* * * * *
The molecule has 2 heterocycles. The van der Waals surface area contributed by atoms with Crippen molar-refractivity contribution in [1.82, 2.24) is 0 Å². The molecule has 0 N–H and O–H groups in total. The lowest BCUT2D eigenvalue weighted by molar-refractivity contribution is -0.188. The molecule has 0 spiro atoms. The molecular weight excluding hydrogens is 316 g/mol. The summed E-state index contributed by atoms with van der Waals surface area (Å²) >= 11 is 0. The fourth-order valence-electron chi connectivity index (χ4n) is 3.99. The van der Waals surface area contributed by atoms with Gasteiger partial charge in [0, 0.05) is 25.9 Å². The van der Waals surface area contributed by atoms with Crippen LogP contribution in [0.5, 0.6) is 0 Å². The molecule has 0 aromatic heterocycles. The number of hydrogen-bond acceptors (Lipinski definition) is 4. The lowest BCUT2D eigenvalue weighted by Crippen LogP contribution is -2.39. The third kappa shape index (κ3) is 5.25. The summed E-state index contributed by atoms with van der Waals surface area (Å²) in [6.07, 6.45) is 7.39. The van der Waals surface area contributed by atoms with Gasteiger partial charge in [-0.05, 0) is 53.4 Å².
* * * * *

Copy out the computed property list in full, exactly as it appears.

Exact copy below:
The molecule has 2 heterocycles. The van der Waals surface area contributed by atoms with Crippen molar-refractivity contribution in [1.82, 2.24) is 0 Å². The molecule has 0 N–H and O–H groups in total. The lowest BCUT2D eigenvalue weighted by molar-refractivity contribution is -0.188. The molecule has 0 spiro atoms. The molecular weight excluding hydrogens is 316 g/mol. The summed E-state index contributed by atoms with van der Waals surface area (Å²) >= 11 is 0. The fourth-order valence-electron chi connectivity index (χ4n) is 3.99. The van der Waals surface area contributed by atoms with Gasteiger partial charge in [0, 0.05) is 25.9 Å². The van der Waals surface area contributed by atoms with Crippen LogP contribution in [0.5, 0.6) is 0 Å². The molecule has 0 aromatic heterocycles. The number of hydrogen-bond acceptors (Lipinski definition) is 4. The lowest BCUT2D eigenvalue weighted by Crippen LogP contribution is -2.39. The third kappa shape index (κ3) is 5.25. The summed E-state index contributed by atoms with van der Waals surface area (Å²) in [6.07, 6.45) is 7.39. The van der Waals surface area contributed by atoms with Gasteiger partial charge in [-0.05, 0) is 53.4 Å².